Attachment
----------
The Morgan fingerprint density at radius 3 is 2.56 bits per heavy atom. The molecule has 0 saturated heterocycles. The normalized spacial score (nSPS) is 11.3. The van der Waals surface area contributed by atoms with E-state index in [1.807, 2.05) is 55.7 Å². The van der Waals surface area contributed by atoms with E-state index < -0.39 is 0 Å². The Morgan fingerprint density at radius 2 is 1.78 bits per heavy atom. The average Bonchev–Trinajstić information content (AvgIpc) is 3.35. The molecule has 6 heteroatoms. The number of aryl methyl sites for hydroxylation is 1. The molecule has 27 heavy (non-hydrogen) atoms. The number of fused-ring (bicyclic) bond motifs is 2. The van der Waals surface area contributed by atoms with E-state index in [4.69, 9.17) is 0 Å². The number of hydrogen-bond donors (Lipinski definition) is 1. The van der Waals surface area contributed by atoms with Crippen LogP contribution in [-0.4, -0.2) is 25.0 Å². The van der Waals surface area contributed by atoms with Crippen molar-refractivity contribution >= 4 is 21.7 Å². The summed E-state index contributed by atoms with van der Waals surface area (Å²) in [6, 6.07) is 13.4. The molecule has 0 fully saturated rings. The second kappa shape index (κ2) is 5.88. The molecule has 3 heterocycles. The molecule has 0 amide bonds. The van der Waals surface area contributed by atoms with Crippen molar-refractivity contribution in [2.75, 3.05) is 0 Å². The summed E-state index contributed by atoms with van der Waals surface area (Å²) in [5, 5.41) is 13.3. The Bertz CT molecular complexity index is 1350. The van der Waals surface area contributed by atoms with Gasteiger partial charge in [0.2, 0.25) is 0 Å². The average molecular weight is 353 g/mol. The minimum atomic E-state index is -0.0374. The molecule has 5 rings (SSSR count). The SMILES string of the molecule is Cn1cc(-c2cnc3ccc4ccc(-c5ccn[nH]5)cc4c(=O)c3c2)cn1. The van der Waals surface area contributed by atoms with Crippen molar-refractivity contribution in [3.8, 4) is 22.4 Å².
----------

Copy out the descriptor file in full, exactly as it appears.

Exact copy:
The Morgan fingerprint density at radius 3 is 2.56 bits per heavy atom. The molecule has 0 saturated heterocycles. The normalized spacial score (nSPS) is 11.3. The van der Waals surface area contributed by atoms with E-state index in [1.807, 2.05) is 55.7 Å². The van der Waals surface area contributed by atoms with E-state index < -0.39 is 0 Å². The Morgan fingerprint density at radius 2 is 1.78 bits per heavy atom. The average Bonchev–Trinajstić information content (AvgIpc) is 3.35. The molecule has 6 heteroatoms. The number of aryl methyl sites for hydroxylation is 1. The molecule has 27 heavy (non-hydrogen) atoms. The number of fused-ring (bicyclic) bond motifs is 2. The van der Waals surface area contributed by atoms with E-state index in [4.69, 9.17) is 0 Å². The number of hydrogen-bond donors (Lipinski definition) is 1. The van der Waals surface area contributed by atoms with Crippen LogP contribution in [-0.4, -0.2) is 25.0 Å². The van der Waals surface area contributed by atoms with Crippen molar-refractivity contribution >= 4 is 21.7 Å². The summed E-state index contributed by atoms with van der Waals surface area (Å²) in [6, 6.07) is 13.4. The molecule has 0 fully saturated rings. The second kappa shape index (κ2) is 5.88. The molecule has 3 heterocycles. The molecule has 0 amide bonds. The van der Waals surface area contributed by atoms with Crippen molar-refractivity contribution in [2.75, 3.05) is 0 Å². The summed E-state index contributed by atoms with van der Waals surface area (Å²) in [5, 5.41) is 13.3. The Bertz CT molecular complexity index is 1350. The van der Waals surface area contributed by atoms with Gasteiger partial charge in [0.2, 0.25) is 0 Å². The average molecular weight is 353 g/mol. The minimum atomic E-state index is -0.0374. The molecule has 5 rings (SSSR count). The SMILES string of the molecule is Cn1cc(-c2cnc3ccc4ccc(-c5ccn[nH]5)cc4c(=O)c3c2)cn1. The van der Waals surface area contributed by atoms with Crippen molar-refractivity contribution in [3.8, 4) is 22.4 Å².